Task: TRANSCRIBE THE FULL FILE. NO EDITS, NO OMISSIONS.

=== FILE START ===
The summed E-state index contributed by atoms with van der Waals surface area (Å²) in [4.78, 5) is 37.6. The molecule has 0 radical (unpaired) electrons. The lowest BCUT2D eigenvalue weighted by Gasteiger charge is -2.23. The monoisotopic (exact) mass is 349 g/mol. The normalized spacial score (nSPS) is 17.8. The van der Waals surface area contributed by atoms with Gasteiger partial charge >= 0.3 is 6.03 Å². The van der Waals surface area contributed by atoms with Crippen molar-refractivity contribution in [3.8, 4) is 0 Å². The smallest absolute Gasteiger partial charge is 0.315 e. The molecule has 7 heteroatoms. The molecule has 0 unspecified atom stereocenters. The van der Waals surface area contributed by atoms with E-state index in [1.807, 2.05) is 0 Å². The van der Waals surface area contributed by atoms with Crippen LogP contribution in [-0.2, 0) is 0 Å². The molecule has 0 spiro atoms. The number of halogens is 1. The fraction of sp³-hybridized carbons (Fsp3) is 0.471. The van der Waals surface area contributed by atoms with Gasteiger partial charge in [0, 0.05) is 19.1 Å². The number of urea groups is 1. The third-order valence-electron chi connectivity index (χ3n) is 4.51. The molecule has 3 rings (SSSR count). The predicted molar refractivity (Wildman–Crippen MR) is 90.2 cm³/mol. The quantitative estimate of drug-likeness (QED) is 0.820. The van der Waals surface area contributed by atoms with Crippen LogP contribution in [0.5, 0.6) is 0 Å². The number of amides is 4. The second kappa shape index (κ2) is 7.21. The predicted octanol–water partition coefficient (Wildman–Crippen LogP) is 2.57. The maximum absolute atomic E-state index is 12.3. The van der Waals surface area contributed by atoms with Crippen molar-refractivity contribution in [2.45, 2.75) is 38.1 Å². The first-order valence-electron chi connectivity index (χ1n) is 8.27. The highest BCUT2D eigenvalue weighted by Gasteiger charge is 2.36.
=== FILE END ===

The summed E-state index contributed by atoms with van der Waals surface area (Å²) in [4.78, 5) is 37.6. The molecule has 0 radical (unpaired) electrons. The lowest BCUT2D eigenvalue weighted by Gasteiger charge is -2.23. The monoisotopic (exact) mass is 349 g/mol. The normalized spacial score (nSPS) is 17.8. The van der Waals surface area contributed by atoms with Gasteiger partial charge >= 0.3 is 6.03 Å². The van der Waals surface area contributed by atoms with Crippen molar-refractivity contribution in [3.8, 4) is 0 Å². The smallest absolute Gasteiger partial charge is 0.315 e. The molecule has 7 heteroatoms. The molecule has 0 unspecified atom stereocenters. The van der Waals surface area contributed by atoms with E-state index in [1.807, 2.05) is 0 Å². The van der Waals surface area contributed by atoms with Crippen LogP contribution in [-0.2, 0) is 0 Å². The molecule has 0 spiro atoms. The number of halogens is 1. The fraction of sp³-hybridized carbons (Fsp3) is 0.471. The van der Waals surface area contributed by atoms with Gasteiger partial charge in [0, 0.05) is 19.1 Å². The number of urea groups is 1. The third-order valence-electron chi connectivity index (χ3n) is 4.51. The molecule has 3 rings (SSSR count). The predicted molar refractivity (Wildman–Crippen MR) is 90.2 cm³/mol. The quantitative estimate of drug-likeness (QED) is 0.820. The van der Waals surface area contributed by atoms with Crippen LogP contribution in [0.5, 0.6) is 0 Å². The number of amides is 4. The second kappa shape index (κ2) is 7.21. The predicted octanol–water partition coefficient (Wildman–Crippen LogP) is 2.57. The maximum absolute atomic E-state index is 12.3. The van der Waals surface area contributed by atoms with Crippen molar-refractivity contribution in [2.45, 2.75) is 38.1 Å². The first-order valence-electron chi connectivity index (χ1n) is 8.27. The highest BCUT2D eigenvalue weighted by Gasteiger charge is 2.36.